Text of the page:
Oakland Raiders defensive coordinator Ken Norton Jr. is shouting at breakfast time. It’s normal for him.
Norton is loud but predominantly positive. And he has no problem getting excited for his 19th career training camp as coach or player.
Nor should the veterans, Norton Jr. explained, when asked if it’s difficult for players who have been through camp multiple times to find that energy:
“Well if they love ball, no. We know how temporary this game is and we know how short the window is to play, so no. If they love ball and they’re a veteran, no. I can’t even imagine that.”
“I always pattern my coaching after how I played. I’m going to approach it that way – with a lot of energy, with a lot of enthusiasm and really enjoy what I do, and it’s contagious to my players. … I’m naturally that way from the way I am and being around my coaching staffs from the past years. A lot of energy and enthusiasm, that’s the only way how to do it.”
The Raiders have Norton around for his first training camp as an NFL defensive coordinator. His storied career, and some of his coaching quirks, are the result of a military background.
Norton’s father, grandfather and uncle were all military members, and he reflects the influence. He always comes back to one thing, though, he loves football, and that there’s little more necessary.
It’s a good thing this year, too, because Norton has an intriguing challenge this year. Oakland’s most experienced cornerback, D.J. Hayden, has started only 10 games in his career. Not even a full season’s worth of starts, and he’s the wily veteran.
The Raiders brought in new blood each of the last three offseasons, but decided to develop the in-house talent this year.
It’s a huge gamble from a pure football and analytics perspective. No coach can truly know what the players are capable of, and the mathematical sample for the team is so small that it’s tough to reach any hard conclusions.
What we think we know from the starting corners, Hayden, Keith McGill and T.J. Carrie, is that there’s a lot of potential yet to be unleashed.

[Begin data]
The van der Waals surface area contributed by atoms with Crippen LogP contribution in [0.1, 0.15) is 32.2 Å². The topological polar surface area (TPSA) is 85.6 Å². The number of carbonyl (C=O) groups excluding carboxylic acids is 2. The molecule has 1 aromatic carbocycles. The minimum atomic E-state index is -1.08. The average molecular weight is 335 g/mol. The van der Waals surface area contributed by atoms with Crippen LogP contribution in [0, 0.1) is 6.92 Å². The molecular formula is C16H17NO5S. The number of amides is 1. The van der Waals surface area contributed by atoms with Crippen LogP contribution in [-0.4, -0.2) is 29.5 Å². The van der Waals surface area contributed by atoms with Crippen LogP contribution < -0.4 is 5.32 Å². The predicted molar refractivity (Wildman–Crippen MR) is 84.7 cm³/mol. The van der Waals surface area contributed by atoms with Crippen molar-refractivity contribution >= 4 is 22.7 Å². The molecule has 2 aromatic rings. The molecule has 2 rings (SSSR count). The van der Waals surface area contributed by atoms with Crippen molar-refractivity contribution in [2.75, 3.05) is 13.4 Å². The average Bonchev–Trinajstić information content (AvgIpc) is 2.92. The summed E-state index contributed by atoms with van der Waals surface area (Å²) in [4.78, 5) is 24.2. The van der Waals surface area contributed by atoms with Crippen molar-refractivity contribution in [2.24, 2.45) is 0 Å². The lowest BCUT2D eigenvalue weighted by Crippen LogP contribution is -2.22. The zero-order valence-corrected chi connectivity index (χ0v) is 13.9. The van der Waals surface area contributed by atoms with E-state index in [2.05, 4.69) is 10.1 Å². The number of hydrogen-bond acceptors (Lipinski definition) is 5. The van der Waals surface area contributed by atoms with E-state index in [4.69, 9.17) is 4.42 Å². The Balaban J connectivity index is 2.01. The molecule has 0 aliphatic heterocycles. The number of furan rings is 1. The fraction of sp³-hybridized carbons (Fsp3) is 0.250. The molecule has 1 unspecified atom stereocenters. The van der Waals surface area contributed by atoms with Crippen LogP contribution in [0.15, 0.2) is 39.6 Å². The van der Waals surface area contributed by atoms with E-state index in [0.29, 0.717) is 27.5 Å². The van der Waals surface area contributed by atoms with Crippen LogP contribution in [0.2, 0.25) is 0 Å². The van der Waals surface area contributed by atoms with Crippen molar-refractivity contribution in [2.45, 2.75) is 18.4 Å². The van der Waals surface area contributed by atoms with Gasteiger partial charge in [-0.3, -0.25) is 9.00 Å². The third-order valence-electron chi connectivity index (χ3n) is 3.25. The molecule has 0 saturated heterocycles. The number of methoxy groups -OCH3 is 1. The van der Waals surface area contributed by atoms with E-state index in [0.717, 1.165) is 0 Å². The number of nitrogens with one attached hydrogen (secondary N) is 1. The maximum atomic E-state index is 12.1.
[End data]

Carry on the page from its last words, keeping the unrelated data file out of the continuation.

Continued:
“We’ve only been here a little over a week. Again, the competition is there. The young corners that I’ve been with in the past, they started out with no one knowing who they were, then all of the sudden they’re the stars of the league. And it’s a matter of coaching, developing, time, energy, effort and just the group. The whole group. A village raising everybody.”
It’s also a work in progress, Norton says, and the finish line is a distant sight up the road. Still, Norton says he sees a certain level of potential within a roster that is being looked at as a competitive team for the first time since the passing of late Al Davis.
So far, the defensive backs look rusty and underwhelming. That’s to be expected this early in the season; it’s much easier to run a predetermined route than shadow one.
But the Raiders took a bold step in keeping youth in the defensive backfield, and the corners will be expected to mature very quickly.
“It’s just a matter of work. It’s a matter of experience. It’s a matter of time. It takes time. Winners aren’t built in a week. It takes time. That’s what camp is for and they’re working their tails off.”
The wide receiver group looks more talented than the Raiders have had in a long time. Presumed starters Michael Crabtree and Amari Cooper will remain the focal point, but depth is there too.
Receiver Brice Butler made an outstanding one-handed grab after running a precision route with the suddenness needed to bring his game to the next level. Butler, 6-foot-3 and capable of 4.3 speed, has needed polish in order to become a legitimate threat in the league. He’s had all of the raw talent.
It’s very possible that he’s gotten there, or very close to it.
One of the early picks to make the 53-man roster despite being an undrafted free agent is running back Michael Dyer. He’s got exceptional quickness, and has been getting close looks as the team’s kick returner thanks to he quick acceleration. … One of the biggest offseason acquisitions might not be a player, it’s the strength and conditioning group pulled from EXOS, who specialize in getting high-caliber athletes prepared for the NFL combine. 72 players who trained with EXOS were drafted in 2015, one third of the total number of players selected this spring. They focus on calisthenics more than other training groups, though they also run individual-specific plans to get guys in position to realize their potential. One player who spoke with SFBay on Monday considered it an upgrade over the previous staff, though it wasn’t necessarily an indictment of the prior group.
Jason Leskiw is SFBay’s Oakland Raiders beat writer and member of the Professional Football Writers of America. Follow @SFBay and @LeskiwSFBay on Twitter and at SFBay.ca for full coverage of the Oakland Raiders.